16 Mar 2013

High-rise in Auckland’s suburbs

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Written: Bernard Orsman
Photo: Thinkstock
Published: The New Zealand Herald – 16 March 2013

A land area of 49 per cent of Auckland will be zoned for "mixed housing" that includes town houses, terraced dwellings and small-scale apartment buildings.

A land area of 49 per cent of Auckland will be zoned for “mixed housing” that includes town houses, terraced dwellings and small-scale apartment buildings.

Aucklanders are being asked to adapt to a new way of life that includes having more high-rise and small-size apartments to cope with squeezing another one million residents into the city.

A new planning rulebook sets out to balance the traditional suburban lifestyle with more intense building, a growing population, changing housing patterns and a desire to preserve rural and coastal environments.

“This is a document for defining the future of our city,” said Mayor Len Brown at yesterday’s launch of the unitary plan, which replaces the existing 14 district and regional plans.

Under the plan, 44 per cent of urban Auckland will remain largely unchanged – 35 per cent for single houses and 9 per cent in “large lots” on the fringes.

The other 56 per cent – from Orewa in the north to Pukekohe in the south and most suburbs in between – is earmarked for “intensification”, under which building density will be increased to accommodate more people.

A land area of 49 per cent will be zoned for “mixed housing” that includes town houses, terraced dwellings and small-scale apartment buildings.

This zone will be restricted to two-storey buildings.

The remaining 7 per cent will be for terraced housing and apartment blocks up to four storeys next to local and town centres and six storeys next to metro centres.

A hierarchy of height restrictions is planned within the centres.

Buildings in central Auckland will have no height restriction, and metro centres such as Takapuna, Henderson and Botany will have an 18-storey limit.

In another 37 town centres, the limit will be eight, six or four storeys, and in local centres, such as Kingsland, it will be three or four storeys.

To prevent a canyon effect, any buildings of four storeys or more will have to be set back from the street.

A design manual is being prepared to ensure new buildings are of high quality.

The city council is seeking public opinion on the changes. Its website gives details on how to make submissions, either online or through “events” to be held around the city.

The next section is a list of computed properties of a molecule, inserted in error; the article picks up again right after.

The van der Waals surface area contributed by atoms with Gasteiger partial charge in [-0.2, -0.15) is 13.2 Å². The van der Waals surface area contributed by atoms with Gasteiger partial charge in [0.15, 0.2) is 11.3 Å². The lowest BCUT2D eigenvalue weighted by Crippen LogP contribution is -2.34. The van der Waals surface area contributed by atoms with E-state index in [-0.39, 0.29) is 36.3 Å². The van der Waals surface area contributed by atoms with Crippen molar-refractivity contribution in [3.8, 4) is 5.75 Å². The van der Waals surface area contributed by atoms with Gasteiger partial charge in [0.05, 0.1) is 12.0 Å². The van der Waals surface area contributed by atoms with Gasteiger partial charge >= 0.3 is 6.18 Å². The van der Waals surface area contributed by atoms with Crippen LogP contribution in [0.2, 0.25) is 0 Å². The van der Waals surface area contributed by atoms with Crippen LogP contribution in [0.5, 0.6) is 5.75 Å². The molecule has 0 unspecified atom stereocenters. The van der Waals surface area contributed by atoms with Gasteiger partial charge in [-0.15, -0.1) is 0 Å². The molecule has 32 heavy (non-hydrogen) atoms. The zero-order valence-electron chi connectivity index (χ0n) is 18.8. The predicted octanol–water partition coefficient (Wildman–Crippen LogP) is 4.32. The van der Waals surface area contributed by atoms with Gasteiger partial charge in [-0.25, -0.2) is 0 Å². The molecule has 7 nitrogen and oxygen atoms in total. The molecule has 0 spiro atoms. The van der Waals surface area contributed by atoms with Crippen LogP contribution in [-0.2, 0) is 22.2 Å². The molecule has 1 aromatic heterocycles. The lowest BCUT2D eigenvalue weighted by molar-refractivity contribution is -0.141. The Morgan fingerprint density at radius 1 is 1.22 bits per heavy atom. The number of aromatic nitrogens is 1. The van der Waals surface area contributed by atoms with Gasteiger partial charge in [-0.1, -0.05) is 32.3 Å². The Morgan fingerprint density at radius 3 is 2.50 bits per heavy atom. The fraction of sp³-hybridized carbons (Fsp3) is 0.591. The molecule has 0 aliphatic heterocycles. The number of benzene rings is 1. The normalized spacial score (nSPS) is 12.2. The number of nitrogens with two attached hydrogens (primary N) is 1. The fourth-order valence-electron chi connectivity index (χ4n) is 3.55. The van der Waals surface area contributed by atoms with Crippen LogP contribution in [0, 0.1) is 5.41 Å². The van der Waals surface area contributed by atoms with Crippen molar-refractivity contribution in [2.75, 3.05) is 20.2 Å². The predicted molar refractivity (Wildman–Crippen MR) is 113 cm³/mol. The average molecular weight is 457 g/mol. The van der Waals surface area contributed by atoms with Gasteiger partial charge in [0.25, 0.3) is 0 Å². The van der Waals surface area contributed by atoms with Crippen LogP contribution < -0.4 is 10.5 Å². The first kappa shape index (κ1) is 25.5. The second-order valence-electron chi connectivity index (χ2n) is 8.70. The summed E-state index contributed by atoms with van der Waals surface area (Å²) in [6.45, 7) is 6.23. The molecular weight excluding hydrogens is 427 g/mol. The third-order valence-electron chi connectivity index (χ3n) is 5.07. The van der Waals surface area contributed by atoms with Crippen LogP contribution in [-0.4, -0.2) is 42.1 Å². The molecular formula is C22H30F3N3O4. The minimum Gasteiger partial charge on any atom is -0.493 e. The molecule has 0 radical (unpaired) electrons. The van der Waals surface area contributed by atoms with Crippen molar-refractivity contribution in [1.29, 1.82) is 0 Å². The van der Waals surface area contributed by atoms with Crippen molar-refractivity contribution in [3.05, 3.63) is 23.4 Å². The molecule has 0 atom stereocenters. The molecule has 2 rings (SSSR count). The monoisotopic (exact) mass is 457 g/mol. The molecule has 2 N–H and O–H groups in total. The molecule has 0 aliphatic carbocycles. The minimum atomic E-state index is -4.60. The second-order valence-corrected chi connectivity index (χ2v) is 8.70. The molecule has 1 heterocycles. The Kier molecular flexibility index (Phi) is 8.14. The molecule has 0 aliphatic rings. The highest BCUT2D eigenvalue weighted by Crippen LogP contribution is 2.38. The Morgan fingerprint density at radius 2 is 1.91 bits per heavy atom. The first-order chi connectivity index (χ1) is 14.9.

If the plan is accepted, it would take effect in three years.

Deputy Mayor Penny Hulse, who is overseeing the new rulebook, is putting her money where her mouth is – she says she plans to sell her Swanson home and move into an apartment in New Lynn.

At yesterday’s launch at Wynyard Quarter, she held up her 1-year old grandson, Jack, to deliver a message: “It’s our kids and our kids’ kids that we need to plan for.”

Other city councillors, notably Dick Quax, George Wood and Wayne Walker, have opposed intensification.

Several northern communities, including Milford, Browns Bay andOrewa, oppose “walls” of apartments along their beachfronts, and Pakuranga residents are upset over plans for the Tamaki Estuary area.

In a passionate speech at yesterday’s launch, Mayor Brown attacked the Government for threatening to intervene in the supply of land and housing in Auckland.

“If the Government wants to make more land available to Aucklanders more quickly, then they need to allow the unitary plan to take effect on notification.”

Aucklanders wanted a modern, compact city, the mayor said, not unconstrained urban sprawl that would turn the Super City into another Los Angeles.

A Government report on land availability, issued this week, highlights a growing demand for a variety of housing driven by an increase in the number of child-free couples and single people and a reduction in the number of families.

Environment Minister Amy Adams, who this week threatened Auckland with a Crown agency to free up more land for housing, said giving the plan legal effect straight away would not allow Aucklanders a full and impartial review.

What’s planned:

18 storeys:
Albany, Botany, Henderson, Manukau, New Lynn, Newmarket, Papakura, Sylvia Park, Takapuna, Westgate/Massey

8 storeys:
Avondale, Flat Bush, Glen Innes, Milford, Newton/Upper Symonds St, Northcote, Manurewa, Onehunga, Pakuranga, Panmure, Royal Oak, Silverdale
Three Kings

6 storeys:
Browns Bay, Glen Eden, Glenfield, Highbury, Highland Park, Orewa, Otahuhu, Papatoetoe

4 storeys:
Devonport, Ponsonby, Sunnynook, Ellerslie, Pt Chevalier, Takanini, Hunters Corner, Pukekohe, Te Atatu, Mangere, Remuera, Warkworth, Mt Albert, Stoddard Rd, Whangaparaoa, Otara, Parnell

By Bernard Orsman @BernardOrsman Email Bernard



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